After a nice lunch, we wandered along the cliff trail to Middle Earth. Unfortunately there was a party of young people who had it set up as a TR and they were just getting started. We kept going down to way until we came to the Arrow Wall. I'd done Limelight years ago and it seemed to be a good choice again. Altho it is a bit runout in places, as so many Gunks climbs are, the moves are great. I finished it up, brought George up and we rapped off the Arrow rings. I have to admit it was very nice using a 70 meter rope as we were able to go all the way to the ground, instead of only going to the top of the big block.
As I rapped I had a look at Quiver, the route that goes straight up the right side of the face to the belay. I though it looked quite good and decided I would TR it and them maybe lead it. George was tired and didn't want to climb any more, but he was happy to belay so I climbed the entire line. I got it cleanly, but felt it was pretty runout in places and decided against it, I was done too. Altho we only climbed a couple of routes on Tuesday, we'd had a great day. Time for another nice dinner and some good wine and a sound night's sleep.
So the original plan was to climb on Wednesday and come home Thursday afternoon, but unfortunately the weather turned Thursday morning so about 10am we decided to bail. After a short stop at Rock and Snow to check out the new BD X series cam's, which looked great, and a cappuccino from Starbucks we headed home. Even tho we lost a day of climbing, we still had a great time and we're already planning another fall excursion. Here's a few pictures of what we did. There will be more posted on NEClimbs and the Facebook page when Pauline sends them along.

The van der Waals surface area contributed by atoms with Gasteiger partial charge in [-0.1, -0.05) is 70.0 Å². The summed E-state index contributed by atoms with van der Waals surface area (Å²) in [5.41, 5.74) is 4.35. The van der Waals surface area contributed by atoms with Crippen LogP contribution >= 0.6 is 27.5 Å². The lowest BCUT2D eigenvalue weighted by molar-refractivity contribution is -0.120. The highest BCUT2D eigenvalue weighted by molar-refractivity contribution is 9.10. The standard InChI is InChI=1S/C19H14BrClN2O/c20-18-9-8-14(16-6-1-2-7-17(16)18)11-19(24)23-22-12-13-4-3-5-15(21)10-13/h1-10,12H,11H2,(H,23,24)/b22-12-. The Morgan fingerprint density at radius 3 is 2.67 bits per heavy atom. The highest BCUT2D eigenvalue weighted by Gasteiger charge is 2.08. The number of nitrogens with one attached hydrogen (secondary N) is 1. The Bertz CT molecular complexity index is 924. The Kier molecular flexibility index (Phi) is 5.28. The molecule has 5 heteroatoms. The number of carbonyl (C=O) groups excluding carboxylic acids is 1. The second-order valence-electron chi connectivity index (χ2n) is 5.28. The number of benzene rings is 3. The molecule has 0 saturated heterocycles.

The bugs held off for quite a while, but that's changing rapidly. I'e been away for a couple of days and I can really tell the difference in that short time. When I dropped my friend George off in Tamworth on Wednesday evening there were swarms of blackflies around us as we unloaded his gear, and the same thing happened to me as I was unloading my stuff at dusk here in North Conway. Couple that with the tick explosion and it looks to be a pretty bad bug season. I'd suggest making sure you're got the DEET handy if you're heading out in the woods.
And don't forget to do the tick-check!!!
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The White Mountain Report
North Conway, New Hampshire
|The whole life long you can climb on your own border, on your own limits, you can be satisfied all the time. I never want to stop climbing. I can't imagine to stop climbing because it lives in my brain somehow. It exists and it makes me happy.|
|Arnold, East German "master" climber and alpinist|